But don't I just run?
After some training runs with him, I realized there was indeed more to running than simply putting one foot in front of the other quickly. Doug taught me about good form, efficient stride mechanics and how important it was to relax. But what I really learned was that focusing on these fundamentals not only made me a better runner, it made running more enjoyable.
If you've been meaning to hit the road yourself, start out on the right foot by reviewing the basics. These time-tested tips will help you run better, easier and happier.
Stay in good form. Hold your head level, look about 10 to 20 feet ahead, and keep your chest up, which helps keep your spine aligned and airways open. Avoid rounding your shoulders. Your arms should bend about 90 degrees, swinging easily at your sides, not crossing in front of you. Hold your hands in loose cups rather than tight fists.
Watch your landing. Strike the ground on your heel or midfoot, not the ball of your foot, which places too much stress on the calves. Most runners land on the outside of the heel, rotate inward to the midfoot and toe off from the ball of the foot. Others strike midfoot and then push off with the ball of the foot. Both methods are fine, so go with what feels natural. Just stay off your toes.
Don't over stride. Instead of reaching with your forward foot, push off with your rear leg, and let your front foot land directly under your body. Overextending your forward foot breaks up your gait, causing a slight hesitation as your foot strikes the ground.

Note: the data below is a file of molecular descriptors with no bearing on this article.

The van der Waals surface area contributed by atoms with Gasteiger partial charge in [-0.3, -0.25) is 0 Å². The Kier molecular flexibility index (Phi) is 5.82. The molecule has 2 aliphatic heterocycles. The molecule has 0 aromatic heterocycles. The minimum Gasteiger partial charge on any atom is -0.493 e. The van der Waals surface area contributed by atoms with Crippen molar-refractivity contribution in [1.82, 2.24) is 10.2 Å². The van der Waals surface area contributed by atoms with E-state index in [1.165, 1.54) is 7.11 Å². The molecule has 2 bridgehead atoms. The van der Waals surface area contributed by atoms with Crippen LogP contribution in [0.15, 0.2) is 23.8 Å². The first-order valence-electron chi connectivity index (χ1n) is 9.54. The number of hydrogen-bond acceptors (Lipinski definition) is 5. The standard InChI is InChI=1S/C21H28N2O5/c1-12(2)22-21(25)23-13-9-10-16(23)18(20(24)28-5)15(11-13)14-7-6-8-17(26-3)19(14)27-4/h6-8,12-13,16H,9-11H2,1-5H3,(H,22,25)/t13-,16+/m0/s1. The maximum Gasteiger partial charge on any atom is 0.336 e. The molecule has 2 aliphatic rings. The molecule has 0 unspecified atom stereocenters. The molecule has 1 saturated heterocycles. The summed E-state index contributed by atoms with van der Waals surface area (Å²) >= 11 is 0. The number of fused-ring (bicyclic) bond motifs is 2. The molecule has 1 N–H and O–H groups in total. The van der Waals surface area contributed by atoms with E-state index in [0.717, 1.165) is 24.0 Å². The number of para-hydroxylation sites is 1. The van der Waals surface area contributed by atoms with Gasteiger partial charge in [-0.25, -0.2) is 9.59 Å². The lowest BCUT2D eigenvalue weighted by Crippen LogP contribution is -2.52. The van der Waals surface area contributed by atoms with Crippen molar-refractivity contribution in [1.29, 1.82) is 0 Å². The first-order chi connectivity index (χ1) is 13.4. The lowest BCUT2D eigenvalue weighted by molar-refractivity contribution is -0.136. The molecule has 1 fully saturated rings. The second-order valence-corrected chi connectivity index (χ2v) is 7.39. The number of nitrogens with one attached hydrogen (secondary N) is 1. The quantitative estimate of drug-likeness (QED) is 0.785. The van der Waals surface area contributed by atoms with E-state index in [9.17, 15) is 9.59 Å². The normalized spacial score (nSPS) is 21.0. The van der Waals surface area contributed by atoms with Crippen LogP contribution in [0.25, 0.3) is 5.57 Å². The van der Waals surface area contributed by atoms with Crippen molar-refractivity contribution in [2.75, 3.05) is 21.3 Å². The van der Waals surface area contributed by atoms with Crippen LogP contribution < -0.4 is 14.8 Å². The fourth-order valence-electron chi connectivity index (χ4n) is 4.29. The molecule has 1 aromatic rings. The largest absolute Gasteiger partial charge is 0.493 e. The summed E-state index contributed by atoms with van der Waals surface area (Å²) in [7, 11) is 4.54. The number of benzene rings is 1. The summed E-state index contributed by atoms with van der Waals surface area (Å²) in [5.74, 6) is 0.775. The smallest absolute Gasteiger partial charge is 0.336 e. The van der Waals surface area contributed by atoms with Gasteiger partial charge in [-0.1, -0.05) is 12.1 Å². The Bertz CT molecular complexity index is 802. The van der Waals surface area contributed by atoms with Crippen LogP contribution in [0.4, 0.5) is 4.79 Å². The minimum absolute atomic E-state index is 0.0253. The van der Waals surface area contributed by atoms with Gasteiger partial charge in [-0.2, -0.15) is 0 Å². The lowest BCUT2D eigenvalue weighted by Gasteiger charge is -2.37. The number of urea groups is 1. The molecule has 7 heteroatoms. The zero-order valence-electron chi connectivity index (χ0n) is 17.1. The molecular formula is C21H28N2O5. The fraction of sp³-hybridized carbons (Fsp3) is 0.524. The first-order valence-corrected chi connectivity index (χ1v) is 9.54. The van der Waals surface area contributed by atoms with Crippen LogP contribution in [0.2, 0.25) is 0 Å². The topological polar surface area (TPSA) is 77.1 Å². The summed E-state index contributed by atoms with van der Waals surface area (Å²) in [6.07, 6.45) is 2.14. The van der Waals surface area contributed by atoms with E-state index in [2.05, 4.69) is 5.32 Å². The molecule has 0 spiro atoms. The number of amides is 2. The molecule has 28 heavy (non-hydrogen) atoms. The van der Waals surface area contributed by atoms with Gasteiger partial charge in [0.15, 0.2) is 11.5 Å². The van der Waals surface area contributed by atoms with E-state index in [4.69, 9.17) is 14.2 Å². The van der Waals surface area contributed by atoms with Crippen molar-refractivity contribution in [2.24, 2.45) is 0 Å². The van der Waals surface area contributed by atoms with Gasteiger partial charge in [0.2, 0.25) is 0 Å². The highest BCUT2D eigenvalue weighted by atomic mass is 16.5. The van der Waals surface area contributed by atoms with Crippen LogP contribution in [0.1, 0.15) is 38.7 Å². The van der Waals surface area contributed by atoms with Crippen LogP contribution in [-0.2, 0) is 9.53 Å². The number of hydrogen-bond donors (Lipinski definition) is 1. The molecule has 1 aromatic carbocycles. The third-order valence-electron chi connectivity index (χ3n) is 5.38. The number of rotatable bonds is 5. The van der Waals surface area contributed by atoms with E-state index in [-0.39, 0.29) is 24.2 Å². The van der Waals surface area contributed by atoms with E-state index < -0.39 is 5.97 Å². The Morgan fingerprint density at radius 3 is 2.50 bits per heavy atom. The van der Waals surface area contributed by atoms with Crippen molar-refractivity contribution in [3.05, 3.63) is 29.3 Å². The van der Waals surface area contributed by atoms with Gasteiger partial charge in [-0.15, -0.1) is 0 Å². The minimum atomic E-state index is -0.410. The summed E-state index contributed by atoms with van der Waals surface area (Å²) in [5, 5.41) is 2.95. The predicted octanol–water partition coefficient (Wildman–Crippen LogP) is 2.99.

Breathe. Inhale and exhale through your mouth, not your nose. Breathing in through your nose and out your mouth may work in yoga class, but it won't give you the wind you need for running. Try to take deep belly breaths. Think of your stomach going in and out with each breath, as well as your chest rising and falling.
Become a human metronome. Find a steady rhythm and you'll be moving with less effort. Listening to music might help you find your pace. Make a playlist of songs with a similar beat and settle into a steady cadence.
Ease into it. Seasoned runners start a run slowly to allow their bodies to adjust to the impact and their heart rates to gradually elevate. Only then do they ramp up to a steady pace. When you start too fast your aerobic system struggles to keep up, leading to the inevitable bonk. Start more gradually and your run will be more enjoyable and, most likely, faster.
Vary the terrain. It may be convenient to run on roads and sidewalks, but these surfaces are hardest on your joints and legs.
Mix it up by getting on the grass or hitting the trails to give your legs a break and avoid injury. If you must run on pavement, stick to the road when safety permits, since concrete is harder than asphalt.